Fast charger VS home chargers
Home chargers charge the car with AC current which is converted to DC power by the vehicle itself. A Level 3 charger feeds straight DC power to the car, allowing the charger to recharge the car at a more rapid speed. Most electric cars are charged at home, but if an EV owner finds the state of charge indicator getting lower and lower while he is driving, a DC fast charging station can come in handy.
You may charge an EV’s battery up to 80 percent of its capacity in around 30-60 minutes with a public “Level 3” DC fast charging station. Different electric vehicles with different battery capacities need different time to recharge the electric vehicles. A fast-charging station is in constant communication with the electric vehicle to which it’s linked. The real power deliverable to the electric car depends on the power of the EVSE and how much the vehicle battery can handle which varies from one model to another. The outdoor temperature also plays a role. A cold battery gets recharged slower than a warm one does.
Is fast EV charging always so desirable?
Fast charging sounds fascinating. However, technically, fast charging does have a negative impact on the battery service life. Frequent fast charging, especially fast charging in very short time is not advocated. If you charge the electric car too fast, a bunch of lithium ions will come over altogether and get embedded in the negative electrode. When too many lithium ions get crowded at the negative electrode, they will combine with electrons to form lithium metal. Lithium metal will grow into dendrites, and dendrites will puncture the separator that separates the positive and negative electrodes, causing a short circuit accident. Even if things won’t get that serious, the battery’s service life will be shortened. So the impact to the battery’s service life is the main concern why we are against the theory “the faster charging, the better”.
What if we have to use fast EV charging stations?
Even if you want to fast charge the electric car, you should only choose fast charging for part of the charging journey where fast charging is more acceptable to the battery, not from the beginning to the end of the charging cycle.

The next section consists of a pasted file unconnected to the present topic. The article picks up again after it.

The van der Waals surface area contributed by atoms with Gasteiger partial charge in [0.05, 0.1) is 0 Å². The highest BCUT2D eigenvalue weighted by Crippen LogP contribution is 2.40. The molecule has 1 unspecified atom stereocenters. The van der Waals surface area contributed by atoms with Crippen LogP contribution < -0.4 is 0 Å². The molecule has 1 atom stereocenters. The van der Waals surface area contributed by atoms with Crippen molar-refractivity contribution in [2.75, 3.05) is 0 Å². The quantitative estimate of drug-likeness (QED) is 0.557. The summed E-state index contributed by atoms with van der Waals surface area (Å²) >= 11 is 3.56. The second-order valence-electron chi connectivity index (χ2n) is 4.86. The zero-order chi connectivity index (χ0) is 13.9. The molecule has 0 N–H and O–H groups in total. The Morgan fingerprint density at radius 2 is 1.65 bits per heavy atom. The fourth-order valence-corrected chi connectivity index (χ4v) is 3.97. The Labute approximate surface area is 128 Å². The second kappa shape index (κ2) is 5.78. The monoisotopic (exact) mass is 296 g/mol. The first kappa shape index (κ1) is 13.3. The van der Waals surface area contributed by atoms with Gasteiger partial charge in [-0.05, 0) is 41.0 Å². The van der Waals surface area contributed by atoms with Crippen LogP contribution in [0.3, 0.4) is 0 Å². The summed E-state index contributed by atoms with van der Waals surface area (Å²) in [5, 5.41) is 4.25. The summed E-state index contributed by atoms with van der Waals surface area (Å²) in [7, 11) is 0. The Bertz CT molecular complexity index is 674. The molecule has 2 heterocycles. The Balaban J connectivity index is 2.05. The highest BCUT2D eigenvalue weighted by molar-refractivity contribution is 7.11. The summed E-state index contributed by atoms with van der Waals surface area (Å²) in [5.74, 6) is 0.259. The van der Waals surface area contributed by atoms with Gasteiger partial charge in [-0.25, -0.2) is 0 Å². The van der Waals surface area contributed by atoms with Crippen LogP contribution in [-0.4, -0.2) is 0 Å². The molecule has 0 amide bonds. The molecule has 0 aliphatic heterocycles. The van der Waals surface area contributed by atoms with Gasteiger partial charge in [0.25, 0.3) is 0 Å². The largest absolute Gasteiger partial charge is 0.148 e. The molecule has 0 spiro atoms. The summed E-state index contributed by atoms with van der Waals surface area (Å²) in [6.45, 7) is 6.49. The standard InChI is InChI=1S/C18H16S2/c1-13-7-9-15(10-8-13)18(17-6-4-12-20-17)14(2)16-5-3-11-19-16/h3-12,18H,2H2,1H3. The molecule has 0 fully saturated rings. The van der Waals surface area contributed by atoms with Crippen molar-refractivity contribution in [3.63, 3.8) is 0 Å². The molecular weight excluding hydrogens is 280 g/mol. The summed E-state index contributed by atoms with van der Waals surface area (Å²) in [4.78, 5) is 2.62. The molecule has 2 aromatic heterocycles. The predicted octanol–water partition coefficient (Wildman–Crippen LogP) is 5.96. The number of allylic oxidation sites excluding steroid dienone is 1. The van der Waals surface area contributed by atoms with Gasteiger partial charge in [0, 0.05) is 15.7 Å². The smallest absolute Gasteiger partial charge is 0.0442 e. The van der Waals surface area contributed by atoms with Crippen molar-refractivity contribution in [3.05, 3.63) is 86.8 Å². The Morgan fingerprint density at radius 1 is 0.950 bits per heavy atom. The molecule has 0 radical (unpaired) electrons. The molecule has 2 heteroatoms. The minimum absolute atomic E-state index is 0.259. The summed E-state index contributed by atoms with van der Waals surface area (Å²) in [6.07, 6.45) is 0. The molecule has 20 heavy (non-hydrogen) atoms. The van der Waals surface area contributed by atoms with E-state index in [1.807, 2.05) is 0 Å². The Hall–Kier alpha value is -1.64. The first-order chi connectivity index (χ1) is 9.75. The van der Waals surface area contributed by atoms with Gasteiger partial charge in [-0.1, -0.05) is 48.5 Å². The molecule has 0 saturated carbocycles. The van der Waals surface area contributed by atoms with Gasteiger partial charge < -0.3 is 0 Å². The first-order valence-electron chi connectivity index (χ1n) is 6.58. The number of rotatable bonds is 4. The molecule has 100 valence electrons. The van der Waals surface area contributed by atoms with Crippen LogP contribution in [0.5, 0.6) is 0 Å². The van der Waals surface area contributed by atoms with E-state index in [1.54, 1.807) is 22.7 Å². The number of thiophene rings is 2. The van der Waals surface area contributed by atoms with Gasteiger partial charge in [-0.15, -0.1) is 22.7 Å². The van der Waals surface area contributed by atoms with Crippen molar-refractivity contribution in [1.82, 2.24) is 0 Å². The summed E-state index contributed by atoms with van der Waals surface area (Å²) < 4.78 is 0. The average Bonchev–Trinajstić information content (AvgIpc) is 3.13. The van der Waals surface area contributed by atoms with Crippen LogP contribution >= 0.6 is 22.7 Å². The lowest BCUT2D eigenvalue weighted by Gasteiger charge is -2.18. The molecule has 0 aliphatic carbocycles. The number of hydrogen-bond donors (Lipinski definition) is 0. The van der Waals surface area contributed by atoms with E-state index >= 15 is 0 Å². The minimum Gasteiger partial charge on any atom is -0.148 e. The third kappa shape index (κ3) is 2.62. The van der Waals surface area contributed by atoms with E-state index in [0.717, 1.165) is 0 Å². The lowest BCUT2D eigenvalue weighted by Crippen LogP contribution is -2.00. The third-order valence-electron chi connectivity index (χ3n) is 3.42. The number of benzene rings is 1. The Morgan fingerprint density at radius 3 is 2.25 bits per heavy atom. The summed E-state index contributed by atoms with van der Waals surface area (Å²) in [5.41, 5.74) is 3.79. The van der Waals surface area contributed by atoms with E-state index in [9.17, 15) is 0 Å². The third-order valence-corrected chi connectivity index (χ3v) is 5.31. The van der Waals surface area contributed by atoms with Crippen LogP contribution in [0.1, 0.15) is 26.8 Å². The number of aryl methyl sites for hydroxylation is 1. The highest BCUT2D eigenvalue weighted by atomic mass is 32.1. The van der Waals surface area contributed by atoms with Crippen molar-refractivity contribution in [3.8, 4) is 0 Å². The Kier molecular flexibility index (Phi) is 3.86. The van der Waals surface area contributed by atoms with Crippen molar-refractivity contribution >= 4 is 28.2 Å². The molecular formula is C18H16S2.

How does the charging cycle work?
Once charging starts and the electric vehicle’s battery is warmed up, the flow of electric power typically increases to the vehicle’s maximum input. The charger will sustain this charging rate for as long as possible, though it may drop to a more moderate speed if the vehicle tells the charger to slow down so as not to compromise battery life. Once an EV’s battery capacity reaches a certain level, normally 80 percent, charging essentially will slow to a Level 2 operation, known as the DC fast charging curve. This charging curve moderates the impact of fact charging to the battery life.
Other things to avoid before choosing fast charging:
In addition to choose part of the charging journey for fast DC charging, do not fast charge the car when the battery is fully discharged. Fast charging will lead to polarization of the battery. Polarization of the battery will lead to cut-off voltage which is even more dangerous for the electric vehicle.
There are some problems to be solved when it comes to charging safety. However, according to the statistical data, the probability of an electric vehicle accident is about 0.9 in 10,000 while the probability of spontaneous combustion of a traditional fuel vehicle is 3 in 10,000.
Lastly, the charging station regulates the flow of electricity accordingly so as not to overwhelm the vehicle’s charging system and damage the battery. This said, electric vehicles are safer than fuel vehicles.
In a word, it’s better to charge with home chargers for the most of time for longer battery life and try to avoid full battery discharge before your use a fast charge point.